16. What was your most challenging area of home management?

Getting through the kitchen remodel. That was a mess. I had to wash dishes in the bathroom for a few weeks and the dust alone was enough to drive a sane person crazy. But again, the end result was WELL WORTH the trouble.

17. What was your single biggest time waster in your life this past year?

Probably Twitter and Facebook, which is probably a pretty universal answer. But you know? I think my love affair with Twitter is about over. I’m finding it increasingly LAME.

18. What was the best way you used your time this past year?

I can’t answer this question – I’m still looking for the best way to use my time. I have a feeling though, this might be the year I find it. (BIG changes on the horizon for our lives for 2011).

19. What was the biggest thing you learned this past year?

That God is good, family is everything and I’m much stronger than I originally thought.

20. Create a phrase or statement that describes 2010 for you.

This year was filled with tears, prayers, gratitude and healing.


Back from the Brink – Part Two

I have good days, I also have days where I’m so weak it’s hard to hold my head up.

It’s amazing how much energy your body requires to get over surgery. Just the simple act of taking a shower makes me huff and puff like I’ve just run a 5K and I have to sit down and catch my breath before moving on to putting on my makeup and drying my hair. What used to take me 45 minutes now takes me two hours to accomplish. It’s really frustrating.

In addition, my appetite alternates between RAVENOUS and NAUSEOUS. It’s the most bizarre feeling. I’m at once both hungry and sick at the same time. Though I am eating, it takes effort and I rarely finish anything anymore. I realize that my stomach is most likely the size of a walnut right now, but just eating a bowl of cereal almost seems more than it’s worth at times.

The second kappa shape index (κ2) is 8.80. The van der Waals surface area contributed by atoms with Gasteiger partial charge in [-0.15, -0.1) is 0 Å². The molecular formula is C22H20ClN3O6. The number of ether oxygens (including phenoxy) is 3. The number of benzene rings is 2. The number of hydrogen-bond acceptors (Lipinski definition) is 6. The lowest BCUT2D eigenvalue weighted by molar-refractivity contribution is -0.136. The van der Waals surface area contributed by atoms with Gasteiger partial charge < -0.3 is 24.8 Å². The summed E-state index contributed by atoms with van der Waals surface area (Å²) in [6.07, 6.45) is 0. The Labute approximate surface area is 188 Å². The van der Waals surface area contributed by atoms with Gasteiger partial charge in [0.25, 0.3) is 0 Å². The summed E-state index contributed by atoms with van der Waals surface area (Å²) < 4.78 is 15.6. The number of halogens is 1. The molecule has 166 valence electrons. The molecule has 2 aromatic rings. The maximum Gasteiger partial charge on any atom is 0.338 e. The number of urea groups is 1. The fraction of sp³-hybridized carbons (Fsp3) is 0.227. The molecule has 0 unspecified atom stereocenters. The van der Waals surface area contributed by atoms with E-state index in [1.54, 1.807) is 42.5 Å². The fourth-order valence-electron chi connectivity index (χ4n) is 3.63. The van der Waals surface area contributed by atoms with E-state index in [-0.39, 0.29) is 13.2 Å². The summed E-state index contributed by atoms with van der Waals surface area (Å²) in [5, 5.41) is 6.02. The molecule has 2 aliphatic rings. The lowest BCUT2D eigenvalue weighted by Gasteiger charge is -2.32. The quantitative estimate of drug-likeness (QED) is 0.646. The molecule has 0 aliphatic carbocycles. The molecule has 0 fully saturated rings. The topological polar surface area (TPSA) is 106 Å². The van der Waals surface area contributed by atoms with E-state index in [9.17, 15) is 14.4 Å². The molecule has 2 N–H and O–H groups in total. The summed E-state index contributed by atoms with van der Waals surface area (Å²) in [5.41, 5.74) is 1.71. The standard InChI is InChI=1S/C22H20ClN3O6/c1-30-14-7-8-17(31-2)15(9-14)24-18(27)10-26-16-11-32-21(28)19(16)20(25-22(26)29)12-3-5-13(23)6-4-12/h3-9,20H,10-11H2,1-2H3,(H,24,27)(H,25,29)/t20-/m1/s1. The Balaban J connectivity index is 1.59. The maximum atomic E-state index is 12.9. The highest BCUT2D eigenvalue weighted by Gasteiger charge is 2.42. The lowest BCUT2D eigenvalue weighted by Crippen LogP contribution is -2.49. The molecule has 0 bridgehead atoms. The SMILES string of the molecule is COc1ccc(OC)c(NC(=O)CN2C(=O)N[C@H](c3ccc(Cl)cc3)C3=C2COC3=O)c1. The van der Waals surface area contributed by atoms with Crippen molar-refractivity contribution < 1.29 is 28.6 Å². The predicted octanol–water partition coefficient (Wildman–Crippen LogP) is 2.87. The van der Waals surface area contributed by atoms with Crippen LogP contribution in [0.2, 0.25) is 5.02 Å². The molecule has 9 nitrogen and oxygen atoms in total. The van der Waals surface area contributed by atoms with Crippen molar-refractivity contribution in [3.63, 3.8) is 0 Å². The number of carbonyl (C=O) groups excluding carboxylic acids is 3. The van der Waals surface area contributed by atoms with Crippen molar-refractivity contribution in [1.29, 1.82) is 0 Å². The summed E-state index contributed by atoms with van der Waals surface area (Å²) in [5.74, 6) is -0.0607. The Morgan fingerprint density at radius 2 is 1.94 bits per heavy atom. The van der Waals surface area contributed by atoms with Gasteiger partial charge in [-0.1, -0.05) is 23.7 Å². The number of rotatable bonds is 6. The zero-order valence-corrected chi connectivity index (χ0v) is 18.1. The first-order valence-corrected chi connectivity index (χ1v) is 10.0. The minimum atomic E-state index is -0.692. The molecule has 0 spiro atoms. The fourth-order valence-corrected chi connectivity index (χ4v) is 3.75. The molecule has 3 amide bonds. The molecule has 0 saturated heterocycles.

I have pain pills, but I don’t take them very often. The pain that I feel is mainly caused by my staples. Since it’s a vertical cut and my staples are in the folds of my skin, I feel them every time I bend or sit. Sometimes they’re so tight it’s like I caught some of my skin in my zipper and it pinches – hard.

Having a BM or passing gas is also sometimes really painful. I just have to breathe through it because there is no way in hell I’m holding any of that stuff in ever again. I’m assuming this is because my intestine has been pieced back together, but I’ll be sure to ask the doctor about that when I go in to see him on January 6th to have my staples removed.

Though this has been a very difficult week, it’s also getting better. I am getting stronger and my body is slowly adjusting. I’m still glad this happened though as it means I’ve finally gotten my problem fixed and now it’s just a question of finding my new normal.

A quick word about my roommates:

I had three while I was in the hospital. The first one was a sweet, sassy older woman who had had throat surgery. She had somehow developed some sort of pocket in her throat and it prevented her from swallowing. She was extremely nice and left me alone, but once in a while she would softly call out, “You okay over there, Karen?” Her daughter kept her company most of the time, though her son came in one time. They were both teachers and I learned that the man was actually a teacher at my son’s schools. We compared names and he thought he remembered my youngest son – typical. Jazz is a talker and would most likely be the one teachers remembered. He taught freshmen science so it’s very likely he had taught my boys.

The woman and her daughter got along extremely well and they gave each other a hard time, joking around and whatnot. It was really amusing to listen to them. They reminded me a lot of my mom and her mother – they just had a comfortable and easy going relationship. It made me miss my mom.

(By the way, mom called me a lot while I was in the hospital. I really appreciated talking to her and it made me feel like a little girl whenever I would hear the concern in her voice. Talking to her helped me stay grounded and encouraged me – everything was going to be all right).

The woman was gone by the time I got back from my endoscopy. (Yes. I had a colonoscopy AND an endoscopy. Lucky me, right?)